The ex Prime Minster was accused of negligence because he had not ensured financial safeguards were in place. He has denied the accusation, saying he was only doing what he thought was best for the country at the time. The ex PM could face up to two years in the slammer if convicted. Ironically he was one of four politicians blamed in a 2010 parliament-commissioned report for contributing to the country's financial collapse, yet is the only one on trial.

In September 2010, the Icelandic Parliament decided that only the ex Pm should be tried on charges relating to the financial crisis, the trial began in March (2012) and ended with a guilty verdict (in April 2012). From here it certainly looks like the former PM was left carrying the can as two current ministers (Prime Minister Johanna Sigurdardottir and Foreign Minister Ossur Skarphedinsson) were not referred to the court, along with some of his former colleagues including the former foreign, finance and business ministers.

In the March 2010, Icelandic voters rejected overwhelmingly via a referendum the proposal to pay the UK and the Netherlands 4 billion euros (£3.4 billion) they lost when the Icesave bank collapsed. The Icelandic citizens view was that they should not be made to pay so much for their banks' bad decisions. Now this is a feeling that I suspect is shared by most of us, save for our elite who are busy making the rest of us pay off their mistakes and the mistakes of their friends at length.

Now where, save in Iceland have the ordinary people had a direct opportunity to pass judgement on any of the deals done to bail out the banks. Back in December 2010, Iceland the UK and the Netherlands agreed a new repayment deal. Iceland's parliament (in February 2011) voted yes to a plan to repay the UK and the Netherlands for reimbursing 400,000 citizens who lost their savings in the collapse of Icesave's parent bank, Landsbanki. Iceland's president, Olafur Grimsson, then put the deal to a public vote. In April 2011, the voters of Iceland once again rejected the repayment deal in a referendum. I wonder how the voters would have voted if we had been given a choice on bailing out the banks?

Anyway while Iceland fell into one of the most severe recessions anywhere in the world when the markets crashed in 2008 and economic output fell by around 12 per cent in two years. Yet despite this Iceland did not fall, an International Monetary Fund reports show that growth has resumed. GDP is expected to increase by a relatively healthy 2.5 per cent in 2011. The Icelandic public finances are on a sustainable path too with government debt projected to fall to 80 per cent of GDP in 2016.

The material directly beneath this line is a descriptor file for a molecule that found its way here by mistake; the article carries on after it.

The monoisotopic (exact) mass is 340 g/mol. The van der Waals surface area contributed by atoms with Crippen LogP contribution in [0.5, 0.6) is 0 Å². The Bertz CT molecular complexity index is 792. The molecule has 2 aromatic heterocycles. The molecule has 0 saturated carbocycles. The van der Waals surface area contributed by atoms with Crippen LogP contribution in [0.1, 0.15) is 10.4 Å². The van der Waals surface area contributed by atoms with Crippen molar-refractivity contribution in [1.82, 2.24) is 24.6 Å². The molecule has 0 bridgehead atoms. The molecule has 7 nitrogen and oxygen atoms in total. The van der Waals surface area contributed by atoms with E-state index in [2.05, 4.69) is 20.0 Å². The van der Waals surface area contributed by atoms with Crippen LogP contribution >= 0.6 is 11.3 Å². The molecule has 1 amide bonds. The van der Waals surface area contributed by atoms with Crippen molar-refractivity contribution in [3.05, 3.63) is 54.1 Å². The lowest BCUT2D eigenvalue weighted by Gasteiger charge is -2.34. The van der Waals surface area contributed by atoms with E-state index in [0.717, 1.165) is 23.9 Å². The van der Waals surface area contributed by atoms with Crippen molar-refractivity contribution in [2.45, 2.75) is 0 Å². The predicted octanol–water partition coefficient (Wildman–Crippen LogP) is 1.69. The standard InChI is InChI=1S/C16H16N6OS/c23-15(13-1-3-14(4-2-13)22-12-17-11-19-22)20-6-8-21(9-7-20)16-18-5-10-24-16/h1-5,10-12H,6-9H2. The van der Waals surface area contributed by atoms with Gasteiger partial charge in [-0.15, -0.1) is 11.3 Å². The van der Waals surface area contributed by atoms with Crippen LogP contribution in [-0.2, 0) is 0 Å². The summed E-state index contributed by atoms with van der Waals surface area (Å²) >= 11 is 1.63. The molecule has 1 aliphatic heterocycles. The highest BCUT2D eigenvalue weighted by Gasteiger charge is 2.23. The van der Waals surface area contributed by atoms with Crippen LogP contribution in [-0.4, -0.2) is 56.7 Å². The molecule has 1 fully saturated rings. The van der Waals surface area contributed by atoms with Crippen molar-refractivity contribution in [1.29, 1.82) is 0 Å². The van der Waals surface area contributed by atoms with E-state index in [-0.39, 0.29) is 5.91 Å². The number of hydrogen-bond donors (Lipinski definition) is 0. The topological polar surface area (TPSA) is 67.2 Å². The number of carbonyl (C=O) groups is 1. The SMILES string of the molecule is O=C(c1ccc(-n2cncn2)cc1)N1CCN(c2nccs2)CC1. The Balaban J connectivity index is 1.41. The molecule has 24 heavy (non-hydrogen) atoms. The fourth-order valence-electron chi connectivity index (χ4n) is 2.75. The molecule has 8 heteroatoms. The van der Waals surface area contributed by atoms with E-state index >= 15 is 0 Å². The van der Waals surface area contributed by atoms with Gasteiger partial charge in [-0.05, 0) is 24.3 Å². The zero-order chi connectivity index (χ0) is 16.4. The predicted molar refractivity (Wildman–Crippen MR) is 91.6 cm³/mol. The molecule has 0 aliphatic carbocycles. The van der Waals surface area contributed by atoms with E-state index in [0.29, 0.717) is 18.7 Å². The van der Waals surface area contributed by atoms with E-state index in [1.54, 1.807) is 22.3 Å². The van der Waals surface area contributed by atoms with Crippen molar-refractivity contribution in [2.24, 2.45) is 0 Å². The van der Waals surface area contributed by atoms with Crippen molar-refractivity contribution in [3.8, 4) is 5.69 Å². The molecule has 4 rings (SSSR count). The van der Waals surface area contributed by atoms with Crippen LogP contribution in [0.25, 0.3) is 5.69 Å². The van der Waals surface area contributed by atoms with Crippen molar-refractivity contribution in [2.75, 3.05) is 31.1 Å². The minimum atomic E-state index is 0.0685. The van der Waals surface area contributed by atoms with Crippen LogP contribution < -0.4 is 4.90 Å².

Iceland's output is still more than 10 per cent down when compared to pre-crisis levels. The country's unemployment level is around 6.7 per cent, this is considerably higher than it was pre 2007. The Icelandic standard of living is also well down and there is limited access to foreign currency. The risks to recovery still remain and Icelandic Central bank interest rates are currently going up in order to curb inflation, something that could have an impact on growth. Yet despite all of this the outlook for the Icelandic economy looks much healthier than some other distressed economies in Greece, Ireland and Portugal.

Plaid Cymru believes that only a full public inquiry can offer an adequate response to a scandal on such a scale. A parliamentary inquiry could bring senior figures from the last New Labour administration to the dock under oath. Surely Gordon Brown and Alistair Darling, and Ed Balls and Ed Miliband, their former economic advisers, would relish a chance to clear their names by being called to account for their actions.

Both New Labour and the Conservatives have been (and still are) entirely fixated with putting the market before people regardless of the cost. A parliamentary inquiry could at least shine a light on the City’s murky dealings. Sadly both New Labour and the Conservatives are still entirely hooked on high finance and dazzled by the City’s dodgy money men, so we may have a long wait before we start to see politicians giving evidence in the dock.

Sunday, 8 July 2012